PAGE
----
A key gauge of global oil and gas supply costs is the index (published annually in December by the US Department of Energy) based on detailed financial and operating data and information submitted each year to the US DOE/EIA by the major US-based energy-producing companies. This data is compiled by the EIA under the Financial Reporting System (FRS). http://www.eia.doe.gov/emeu/perfpro/
According to the EIA data, worldwide F&D costs averaged over the three-year period 2006-2008 rose 26% from the previous period to USD23.84/boe (barrel of oil equivalent). A large decline in reserve additions combined with higher expenditures were largely responsible. According to the US DOE, the significant downward revisions to reported 2008 reserves were largely driven by the SEC's reserve reporting requirement that used year-end 2008 prices, which reflected a low point of circa USD45/bbl. Under new SEC guidelines, future reserve reporting will be based on prices that are more representative of annual average prices (USD100 in 2008 and USD62 in 2009).
Prior down-cycles in oil prices were generated by a combination of lower oil products demand in reaction to recessions, as well as improvements in seismic and drilling technology, and greater access to reserves. At this time, oil F&D technology is obviously improving, but does not appear to be on the verge of the enormous breakthroughs (3-D seismic, horizontal drilling, and subsea completions) of the prior two decades although the situation for natural gas may be different.
Access to the areas of the highest geologic potential for oil seems to be decreasing as "resource nationalism" moves steadily into the mainstream of geopolitical discourse in many producing nations. Other supply issues, including rising depletion rates in conventional oil production, suggest that oil costs are likely to rise again after 2010.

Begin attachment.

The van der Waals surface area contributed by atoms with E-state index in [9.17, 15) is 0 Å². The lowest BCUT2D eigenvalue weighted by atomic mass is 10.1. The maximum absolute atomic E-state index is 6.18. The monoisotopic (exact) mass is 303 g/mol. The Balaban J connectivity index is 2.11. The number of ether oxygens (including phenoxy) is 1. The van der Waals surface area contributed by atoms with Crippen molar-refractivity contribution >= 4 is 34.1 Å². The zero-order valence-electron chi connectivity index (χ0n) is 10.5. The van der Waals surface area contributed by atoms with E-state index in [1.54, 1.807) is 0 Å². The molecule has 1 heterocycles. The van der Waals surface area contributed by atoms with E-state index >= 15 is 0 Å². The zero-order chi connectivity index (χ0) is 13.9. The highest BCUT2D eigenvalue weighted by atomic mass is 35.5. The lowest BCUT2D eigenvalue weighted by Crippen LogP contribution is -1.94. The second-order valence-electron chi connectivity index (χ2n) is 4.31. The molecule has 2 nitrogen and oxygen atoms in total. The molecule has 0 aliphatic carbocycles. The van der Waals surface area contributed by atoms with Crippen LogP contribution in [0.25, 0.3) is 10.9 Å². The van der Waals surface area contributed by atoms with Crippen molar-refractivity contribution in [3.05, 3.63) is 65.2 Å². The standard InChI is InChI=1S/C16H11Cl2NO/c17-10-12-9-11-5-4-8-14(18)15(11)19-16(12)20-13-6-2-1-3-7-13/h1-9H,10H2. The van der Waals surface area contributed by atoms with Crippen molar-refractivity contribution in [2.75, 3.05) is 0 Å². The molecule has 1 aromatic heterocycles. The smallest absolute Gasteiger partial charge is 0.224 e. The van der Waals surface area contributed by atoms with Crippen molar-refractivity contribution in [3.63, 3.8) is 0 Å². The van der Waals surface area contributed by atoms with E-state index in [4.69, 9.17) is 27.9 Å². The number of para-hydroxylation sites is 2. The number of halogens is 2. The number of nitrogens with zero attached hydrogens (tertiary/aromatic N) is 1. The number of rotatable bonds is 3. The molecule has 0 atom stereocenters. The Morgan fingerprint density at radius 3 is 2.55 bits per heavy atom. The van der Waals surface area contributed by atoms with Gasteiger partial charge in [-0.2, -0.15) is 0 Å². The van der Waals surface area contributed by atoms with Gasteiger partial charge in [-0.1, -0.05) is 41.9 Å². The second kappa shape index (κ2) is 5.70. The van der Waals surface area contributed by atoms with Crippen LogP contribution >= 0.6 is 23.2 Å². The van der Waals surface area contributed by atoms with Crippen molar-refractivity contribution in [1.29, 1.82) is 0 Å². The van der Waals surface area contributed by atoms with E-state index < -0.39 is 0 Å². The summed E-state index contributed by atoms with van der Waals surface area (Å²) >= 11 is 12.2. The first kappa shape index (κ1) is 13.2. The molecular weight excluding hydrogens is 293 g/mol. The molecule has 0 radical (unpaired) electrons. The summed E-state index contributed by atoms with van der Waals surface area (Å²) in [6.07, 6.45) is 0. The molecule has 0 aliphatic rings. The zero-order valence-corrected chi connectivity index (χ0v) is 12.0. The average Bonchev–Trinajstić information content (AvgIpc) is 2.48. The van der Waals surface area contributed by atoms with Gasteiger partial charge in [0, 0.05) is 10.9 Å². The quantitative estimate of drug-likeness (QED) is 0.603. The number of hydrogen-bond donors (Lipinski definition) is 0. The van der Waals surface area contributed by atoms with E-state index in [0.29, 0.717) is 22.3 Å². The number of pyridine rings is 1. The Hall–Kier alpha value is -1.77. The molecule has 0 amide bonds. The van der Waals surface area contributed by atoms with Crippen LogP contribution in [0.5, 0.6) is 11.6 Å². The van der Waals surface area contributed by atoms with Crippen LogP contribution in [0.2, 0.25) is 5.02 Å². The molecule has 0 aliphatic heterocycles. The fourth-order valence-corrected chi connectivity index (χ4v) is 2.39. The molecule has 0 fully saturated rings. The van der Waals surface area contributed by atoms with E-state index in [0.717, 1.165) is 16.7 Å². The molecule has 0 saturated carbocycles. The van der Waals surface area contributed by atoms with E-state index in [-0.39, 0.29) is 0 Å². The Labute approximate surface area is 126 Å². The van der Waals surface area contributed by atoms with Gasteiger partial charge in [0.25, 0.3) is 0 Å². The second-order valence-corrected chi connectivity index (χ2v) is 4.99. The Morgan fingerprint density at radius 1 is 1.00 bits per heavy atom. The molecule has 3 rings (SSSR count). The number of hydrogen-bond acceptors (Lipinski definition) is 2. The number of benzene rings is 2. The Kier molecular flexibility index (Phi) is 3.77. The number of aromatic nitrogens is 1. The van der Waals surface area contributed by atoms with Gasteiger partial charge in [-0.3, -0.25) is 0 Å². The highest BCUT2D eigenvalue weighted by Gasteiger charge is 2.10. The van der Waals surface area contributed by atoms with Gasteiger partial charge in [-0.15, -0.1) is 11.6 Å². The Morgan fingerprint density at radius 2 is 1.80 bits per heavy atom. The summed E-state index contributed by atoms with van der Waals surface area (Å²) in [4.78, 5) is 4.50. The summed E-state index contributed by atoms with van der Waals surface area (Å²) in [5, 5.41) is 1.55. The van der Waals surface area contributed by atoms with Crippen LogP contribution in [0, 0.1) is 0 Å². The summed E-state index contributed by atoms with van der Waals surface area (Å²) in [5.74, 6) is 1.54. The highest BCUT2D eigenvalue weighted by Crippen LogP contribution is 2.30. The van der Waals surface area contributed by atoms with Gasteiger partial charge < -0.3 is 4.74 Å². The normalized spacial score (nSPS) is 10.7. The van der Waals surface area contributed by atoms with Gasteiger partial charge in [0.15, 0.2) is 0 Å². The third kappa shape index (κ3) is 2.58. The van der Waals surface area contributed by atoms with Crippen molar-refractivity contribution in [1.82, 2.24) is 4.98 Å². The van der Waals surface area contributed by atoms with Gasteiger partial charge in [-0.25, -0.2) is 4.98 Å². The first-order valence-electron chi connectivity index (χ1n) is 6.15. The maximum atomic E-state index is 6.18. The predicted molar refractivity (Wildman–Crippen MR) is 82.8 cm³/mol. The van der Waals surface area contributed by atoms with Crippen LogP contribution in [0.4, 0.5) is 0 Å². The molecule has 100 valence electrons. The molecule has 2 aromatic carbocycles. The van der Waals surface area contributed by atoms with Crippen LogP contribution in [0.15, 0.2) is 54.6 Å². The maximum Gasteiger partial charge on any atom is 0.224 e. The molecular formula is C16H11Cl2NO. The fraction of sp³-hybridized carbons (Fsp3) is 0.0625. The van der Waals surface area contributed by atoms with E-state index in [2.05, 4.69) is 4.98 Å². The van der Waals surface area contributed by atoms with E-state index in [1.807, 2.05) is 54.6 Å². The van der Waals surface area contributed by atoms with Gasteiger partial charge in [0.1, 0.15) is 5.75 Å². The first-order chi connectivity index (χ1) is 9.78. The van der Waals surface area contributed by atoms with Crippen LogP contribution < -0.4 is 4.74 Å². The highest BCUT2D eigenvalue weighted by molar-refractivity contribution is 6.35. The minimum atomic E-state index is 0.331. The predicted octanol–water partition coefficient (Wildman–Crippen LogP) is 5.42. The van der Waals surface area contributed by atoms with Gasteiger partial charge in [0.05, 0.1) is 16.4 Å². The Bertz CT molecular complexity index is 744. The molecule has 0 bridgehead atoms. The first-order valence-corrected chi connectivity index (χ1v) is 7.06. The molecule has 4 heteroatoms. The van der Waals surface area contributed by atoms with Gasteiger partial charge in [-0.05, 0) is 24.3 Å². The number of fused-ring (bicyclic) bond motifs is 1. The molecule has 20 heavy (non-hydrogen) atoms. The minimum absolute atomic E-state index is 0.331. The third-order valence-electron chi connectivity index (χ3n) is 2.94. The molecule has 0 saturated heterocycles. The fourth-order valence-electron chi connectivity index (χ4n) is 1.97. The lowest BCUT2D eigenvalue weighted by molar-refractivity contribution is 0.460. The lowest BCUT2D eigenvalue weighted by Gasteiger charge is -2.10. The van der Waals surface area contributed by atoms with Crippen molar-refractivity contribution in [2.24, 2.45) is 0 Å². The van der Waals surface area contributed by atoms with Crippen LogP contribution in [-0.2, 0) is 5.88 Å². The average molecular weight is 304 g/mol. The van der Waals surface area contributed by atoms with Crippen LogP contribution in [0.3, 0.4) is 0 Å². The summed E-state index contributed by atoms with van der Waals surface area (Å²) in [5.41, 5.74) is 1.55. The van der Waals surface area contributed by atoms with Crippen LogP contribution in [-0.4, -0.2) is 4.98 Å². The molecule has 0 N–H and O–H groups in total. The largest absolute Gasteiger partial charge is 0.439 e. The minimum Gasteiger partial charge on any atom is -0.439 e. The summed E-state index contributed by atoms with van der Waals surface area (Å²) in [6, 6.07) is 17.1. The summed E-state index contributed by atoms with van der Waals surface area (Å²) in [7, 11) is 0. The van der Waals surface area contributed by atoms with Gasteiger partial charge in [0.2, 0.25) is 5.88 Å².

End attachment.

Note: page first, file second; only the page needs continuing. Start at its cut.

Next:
Eoin Treacy's view The global recession contributed to the cost of oil production falling with wage demands, equipment and other costs being curtailed. However, given the dearth of new, easily accessible reserves, the recovery in energy prices and as the global economy returns to the growth, it appears only a matter of time before the average cost of production begins to rise once more.
The unbridled bullishness that characterized oil's advance to $147 is absent from today's market which has less of an imbalance between supply and demand. The advance since June has been more of a ranging uptrend whose primary consistency characteristic is the progression of higher reaction lows, which currently rest near $68.50. The oil price have been unable to sustain upward breaks for the last six months and it encountered resistance at another incremental new high, near $84, on Monday. It may still move into a more consistent trending phase, but for this to occur it would have to sustain a move to new highs. In the meantime we can probably continue to give the benefit of the doubt to the ranging uptrend which is likely to continue to provide buying opportunities on occasional reversionary pullbacks.